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Ephidin Injection Ephedrine Hydrochloride 25 mg/5 ml ampoule
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Ephedrine is indicated to reverse hypotension induced by spinal or epidural anaesthesia. It is of little value in hypotensive crisis due to shock, circulatory collapse, or haemorrhage.
Other adrenoceptor stimulants, Vasoconstrictor/Venotonic
Ephedrine is a stimulant drug, belonging to a group of medicines known as sympathomimetics. Specifically it is both an alpha and beta adrenergic agonist. In addition, Ephedrine enhances the release of norepinephrine, a strong endogenous alpha agonist. The action of this compound is notably similar to that of the body’s primary adrenergic hormone epinephrine (adrenaline), which also exhibits action toward both alpha and beta receptors. When administered, Ephedrine will notably increase the activity of the central nervous system, as well as have a stimulatory effect on other target cells.
Dosage & Administration
To reverse hypotension induced by spinal or epidural anaesthesia 3 to 6 mg (or at most 9 mg) Ephedrine Hydrochloride is given by slow intravenous injection and repeated every 3 to 4 minutes as required; the maximum total dose is 30 mg. Ephedrine has also been given by intramuscular or subcutaneous injection.
Administration of Ephedrine may cause a hypertensive crisis in patients receiving an Monoamine Oxidase Inhibitor (including an Reversible Inhibitor of Monoamine Oxidase type A). Ephedrine should be avoided or used with care in patients undergoing anaesthesia with cyclopropane, halothane, or other volatile anaesthetics. An increased risk of arrhythmias may occur if given to patients receiving cardiac glycosides, quinidine, or tricyclic antidepressants, and there is an increased risk of vasoconstrictor or pressor effects in patients receiving ergot alkaloids or oxytocin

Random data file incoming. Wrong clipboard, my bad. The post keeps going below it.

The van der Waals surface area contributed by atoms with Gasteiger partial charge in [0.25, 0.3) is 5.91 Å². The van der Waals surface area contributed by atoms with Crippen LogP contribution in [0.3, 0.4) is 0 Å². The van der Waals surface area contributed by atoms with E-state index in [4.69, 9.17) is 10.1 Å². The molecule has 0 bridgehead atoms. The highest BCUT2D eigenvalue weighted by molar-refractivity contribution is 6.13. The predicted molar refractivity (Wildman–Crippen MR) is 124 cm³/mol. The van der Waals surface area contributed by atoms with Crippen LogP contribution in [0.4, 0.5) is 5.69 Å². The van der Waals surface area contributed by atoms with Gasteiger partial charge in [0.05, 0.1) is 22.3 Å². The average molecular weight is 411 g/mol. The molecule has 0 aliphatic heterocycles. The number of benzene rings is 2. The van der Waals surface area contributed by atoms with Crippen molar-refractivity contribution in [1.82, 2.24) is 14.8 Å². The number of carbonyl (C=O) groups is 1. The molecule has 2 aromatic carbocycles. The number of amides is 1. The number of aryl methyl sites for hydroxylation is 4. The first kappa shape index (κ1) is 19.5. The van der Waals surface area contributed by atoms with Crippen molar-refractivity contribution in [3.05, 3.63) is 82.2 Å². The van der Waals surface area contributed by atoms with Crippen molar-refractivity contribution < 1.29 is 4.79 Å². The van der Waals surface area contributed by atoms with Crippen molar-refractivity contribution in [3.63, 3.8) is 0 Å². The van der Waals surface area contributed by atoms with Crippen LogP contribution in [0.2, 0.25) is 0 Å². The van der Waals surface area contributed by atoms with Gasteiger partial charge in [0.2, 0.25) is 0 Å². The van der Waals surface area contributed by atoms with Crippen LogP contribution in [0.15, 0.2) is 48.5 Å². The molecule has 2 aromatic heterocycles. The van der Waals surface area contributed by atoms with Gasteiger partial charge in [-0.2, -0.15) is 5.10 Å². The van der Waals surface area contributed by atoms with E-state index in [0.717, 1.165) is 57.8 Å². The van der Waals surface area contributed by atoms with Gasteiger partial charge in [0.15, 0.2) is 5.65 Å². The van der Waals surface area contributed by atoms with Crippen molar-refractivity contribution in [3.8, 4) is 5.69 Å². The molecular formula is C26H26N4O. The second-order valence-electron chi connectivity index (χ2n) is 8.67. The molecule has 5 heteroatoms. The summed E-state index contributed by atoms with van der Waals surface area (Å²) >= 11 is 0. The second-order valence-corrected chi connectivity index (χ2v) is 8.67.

The use of Ephedrine is contraindicated in the presence of coronary thrombosis. It should be used with caution in patients with organic heart disease, cardiac decompensation, hyperthyroidism, hypertension, and angina pectoris, and in patients receiving digitalis.
Adverse effects reported are nausea, vomiting, anorexia; tachycardia (sometimes bradycardia), arrhythmias, anginal pain, vasoconstriction with hypertension, vasodilation with hypotension, dizziness and flushing; dyspnoea; headache, anxiety, restlessness, confusion, psychoses, insomnia, tremor; difficulty in micturition, urine retention; sweating, hypersalivation; changes in blood-glucose concentration; very rarely angle-closure glaucoma.
Pregnancy & Lactation
Pregnancy: Category C. Either studies in animals have revealed adverse effects on the foetus (teratogenic or embryocidal or other) and there are no controlled studies in women or studies in women and animals are not available. Drugs should be given only if the potential benefit justifies the potential risk to the foetus.
Lactation: Ephedrine Hydrochloride is distributed into breast milk, and therefore Ephedrine Hydrochloride Injection is not recommended for use during lactation because of the risk of adverse effects in the infant.
Precautions & Warnings
Ephedrine should be given with care to patients with hyperthyroidism, diabetes mellitus, ischemic heart disease, hypertension, renal impairment, or angle-close glaucoma. In patients with prostatic enlargement, Ephedrine may increase difficulty with micturition. Use in pregnancy and lactation: Increased fetal heart rate reported with parenteral Ephedrine. Irritability and disturbed sleep have been reported in breast-fed infants.
When given in sufficiently large doses Ephedrine gives rise in most patients to certain minor reactions, such as giddiness, headache, nausea, vomiting, sweating, palpitations, difficulty in micturition, tremors, anxiety, restlessness and insomnia; some patients may exhibit these symptoms even with the usual therapeutic dosage.
Store in a cool, dry place, protected from light. Keep all medicines out of reach of children.
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